Bryan Adams - 'Reckless: 30th Anniversary Deluxe Edition'

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Bryan Adams - 'Reckless: 30th Anniversary Deluxe Edition'

Put it on and find out (remind yourself) just how good one of the greatest ever Rock albums actually is.

Despite being a long time Bryan Adams fan, I decided not to allocate his new album to myself given other team members would likely have better knowledge of the original material. So it was a joyful surprise when the re-issue (two-disc version, there is a four-disc as well) of his seminal 'Reckless' album arrived shortly after. For perspective's sake, this was the first album I ever purchased; I bought a double cassette in my early teens (one half being 'Cuts Like A Knife', the other 'Reckless') and so began my lifelong appreciation. That said, it has waned in the last decade as my tastes have shifted.

I don't suppose I need to write much on the original album itself given the majority of the planet knows at least a couple of 'Reckless' songs; hell, single-celled life forms on Neptune could probably name at least one song. I hadn't listened to 'Reckless' in quite some time but having now returned to it... I have been reminded what an absolute fecking monster it is. It doesn't hurt that it starts with one of my all-time Adams favourites in 'One Night Love Affair', but as you listen the awesome songs just keep pouring out; 'Heaven', 'Kids Wanna Rock', 'It's Only Love' and of course those two songs... those two Goliaths... 'Run To You' and 'Summer Of 69'.

In addition to the ten original tracks, the first disc also includes seven "bonus" tracks. 'Let Me Down Easy' is a middle of the road Rocker with a light strummed verse and catchy chorus that was originally written by Adams and Jim Vallance for Stevie Nicks, but it ended up being recorded by Roger Daltery. 'Teacher, Teacher' is a punchy number with a quick fire chorus and was recorded by .38 Special. 'The Boys Night Out' is an anthemic track that ploughs a similar lyrically furrow to 'House Arrest' or 'Kids...' but not as raucous musically. There is a slightly sleazy and grubby sounding guitar to 'Draw The Line' whilst 'Play To Win' has a solid groove to it. The last two offerings are the best; 'Too Hot To Handle' is a guitar driven Rocker with an infectious riff whilst 'Reckless' is a slower paced song with some scorching lead guitar. Overall they are good tracks, if a little raw, but only the latter two get anywhere near the level of the material that eventually made the album.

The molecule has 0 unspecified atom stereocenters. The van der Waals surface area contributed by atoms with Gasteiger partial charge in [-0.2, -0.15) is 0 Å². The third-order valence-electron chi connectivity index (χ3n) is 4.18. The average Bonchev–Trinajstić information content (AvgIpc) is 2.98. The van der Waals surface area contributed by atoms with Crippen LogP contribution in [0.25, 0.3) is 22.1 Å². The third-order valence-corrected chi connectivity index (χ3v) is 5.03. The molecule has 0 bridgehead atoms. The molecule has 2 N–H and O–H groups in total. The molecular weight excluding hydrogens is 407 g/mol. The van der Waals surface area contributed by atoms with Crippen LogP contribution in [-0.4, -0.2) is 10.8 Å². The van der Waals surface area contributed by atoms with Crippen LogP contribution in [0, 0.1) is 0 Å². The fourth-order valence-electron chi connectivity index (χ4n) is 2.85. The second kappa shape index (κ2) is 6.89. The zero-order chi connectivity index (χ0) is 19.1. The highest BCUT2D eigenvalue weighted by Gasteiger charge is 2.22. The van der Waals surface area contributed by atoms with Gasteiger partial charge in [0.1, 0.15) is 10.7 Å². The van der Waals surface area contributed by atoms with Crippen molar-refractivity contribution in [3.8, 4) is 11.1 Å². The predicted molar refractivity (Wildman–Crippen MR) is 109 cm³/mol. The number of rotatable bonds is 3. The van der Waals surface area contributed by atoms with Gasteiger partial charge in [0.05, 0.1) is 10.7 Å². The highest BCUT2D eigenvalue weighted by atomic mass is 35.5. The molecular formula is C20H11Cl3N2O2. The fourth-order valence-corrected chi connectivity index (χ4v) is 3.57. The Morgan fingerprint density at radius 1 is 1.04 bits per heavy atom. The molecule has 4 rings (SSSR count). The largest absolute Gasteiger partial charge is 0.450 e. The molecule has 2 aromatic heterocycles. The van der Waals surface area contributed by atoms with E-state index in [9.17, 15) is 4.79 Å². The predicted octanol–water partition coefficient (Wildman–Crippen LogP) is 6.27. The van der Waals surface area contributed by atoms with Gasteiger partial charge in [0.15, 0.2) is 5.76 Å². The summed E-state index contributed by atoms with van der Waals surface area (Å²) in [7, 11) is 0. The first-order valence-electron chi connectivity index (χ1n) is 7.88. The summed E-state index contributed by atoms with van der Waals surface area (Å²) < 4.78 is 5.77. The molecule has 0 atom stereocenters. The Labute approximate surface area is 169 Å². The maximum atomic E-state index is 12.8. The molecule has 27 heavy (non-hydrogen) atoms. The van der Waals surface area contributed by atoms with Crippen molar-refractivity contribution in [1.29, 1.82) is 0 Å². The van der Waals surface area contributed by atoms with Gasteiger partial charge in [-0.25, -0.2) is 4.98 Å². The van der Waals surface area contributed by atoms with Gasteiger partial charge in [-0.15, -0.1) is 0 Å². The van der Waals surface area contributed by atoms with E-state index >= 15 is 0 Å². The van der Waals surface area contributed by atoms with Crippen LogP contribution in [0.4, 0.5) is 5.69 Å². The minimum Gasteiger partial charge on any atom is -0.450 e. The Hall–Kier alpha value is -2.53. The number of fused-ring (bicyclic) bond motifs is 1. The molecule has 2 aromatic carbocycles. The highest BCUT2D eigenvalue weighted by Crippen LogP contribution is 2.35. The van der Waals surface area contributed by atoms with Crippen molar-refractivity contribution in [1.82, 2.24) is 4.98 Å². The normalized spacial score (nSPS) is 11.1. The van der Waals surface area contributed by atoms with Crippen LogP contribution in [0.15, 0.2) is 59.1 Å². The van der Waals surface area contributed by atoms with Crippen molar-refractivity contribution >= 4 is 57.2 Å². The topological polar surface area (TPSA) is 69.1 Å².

I have to admit it was the second disc that really had my interest. It is a recording of a concert at the Hammersmith Odeon for BBC Radio 1 on 20th April 1985. The performance features fifteen tracks including seven from 'Reckless' itself. I was disappointed to see that '...Affair' was missing but overjoyed to see live rarities 'Remember' (from his self-titled debut) and the always welcome 'Lonely Nights' and 'Tonight' (from his second album) with the remainder coming from '...Knife'. The performance recording has a crisp finish with each member audible in the mix, although the crowd are not a vociferous as I have experienced personally; given he was only just breaking big, this is understandable. As a long time fan, I enjoyed this live disc even if it wasn't the liveliest performances of these classic songs.

The nicely package gate-fold release is rounded out by a nice booklet with lyrics for all seventeen songs and some informative notes from Alexis Petridis; for example did you know that 'Run...' was original written for Blue Oyster Cult?

Overall, this is a superb re-issue of a stunning album. I already own two versions but I would happily purchase this edition as well. If you are in the same boat, I would suggest you still invest in a copy and if you don't, then this is a must buy without doubt. If you also haven't played this (in a while?), put it on and find out (remind yourself) just how good one of the greatest ever Rock albums actually is.

Dave Scott

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